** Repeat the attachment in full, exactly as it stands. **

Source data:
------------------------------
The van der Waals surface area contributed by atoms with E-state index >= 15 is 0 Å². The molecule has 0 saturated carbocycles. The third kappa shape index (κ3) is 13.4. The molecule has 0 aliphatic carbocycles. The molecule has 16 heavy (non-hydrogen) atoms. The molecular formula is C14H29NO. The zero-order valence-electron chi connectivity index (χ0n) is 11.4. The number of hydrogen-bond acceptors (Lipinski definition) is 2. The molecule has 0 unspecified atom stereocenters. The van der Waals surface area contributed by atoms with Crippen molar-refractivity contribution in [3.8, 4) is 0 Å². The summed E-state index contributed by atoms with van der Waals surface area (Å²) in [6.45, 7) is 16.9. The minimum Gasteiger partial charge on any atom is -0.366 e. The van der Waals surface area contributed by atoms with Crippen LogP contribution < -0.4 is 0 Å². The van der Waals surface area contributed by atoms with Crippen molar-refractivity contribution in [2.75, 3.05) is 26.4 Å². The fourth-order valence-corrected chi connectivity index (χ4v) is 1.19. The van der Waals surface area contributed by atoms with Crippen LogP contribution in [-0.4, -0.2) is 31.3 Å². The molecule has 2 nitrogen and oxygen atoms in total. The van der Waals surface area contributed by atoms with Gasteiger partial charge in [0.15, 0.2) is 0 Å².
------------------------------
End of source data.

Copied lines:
The van der Waals surface area contributed by atoms with E-state index >= 15 is 0 Å². The molecule has 0 saturated carbocycles. The third kappa shape index (κ3) is 13.4. The molecule has 0 aliphatic carbocycles. The molecule has 16 heavy (non-hydrogen) atoms. The molecular formula is C14H29NO. The zero-order valence-electron chi connectivity index (χ0n) is 11.4. The number of hydrogen-bond acceptors (Lipinski definition) is 2. The molecule has 0 unspecified atom stereocenters. The van der Waals surface area contributed by atoms with Crippen molar-refractivity contribution in [3.8, 4) is 0 Å². The summed E-state index contributed by atoms with van der Waals surface area (Å²) in [6.45, 7) is 16.9. The minimum Gasteiger partial charge on any atom is -0.366 e. The van der Waals surface area contributed by atoms with Crippen LogP contribution < -0.4 is 0 Å². The van der Waals surface area contributed by atoms with Crippen molar-refractivity contribution in [2.75, 3.05) is 26.4 Å². The fourth-order valence-corrected chi connectivity index (χ4v) is 1.19. The van der Waals surface area contributed by atoms with Crippen LogP contribution in [-0.4, -0.2) is 31.3 Å². The molecule has 2 nitrogen and oxygen atoms in total. The van der Waals surface area contributed by atoms with Gasteiger partial charge in [0.15, 0.2) is 0 Å².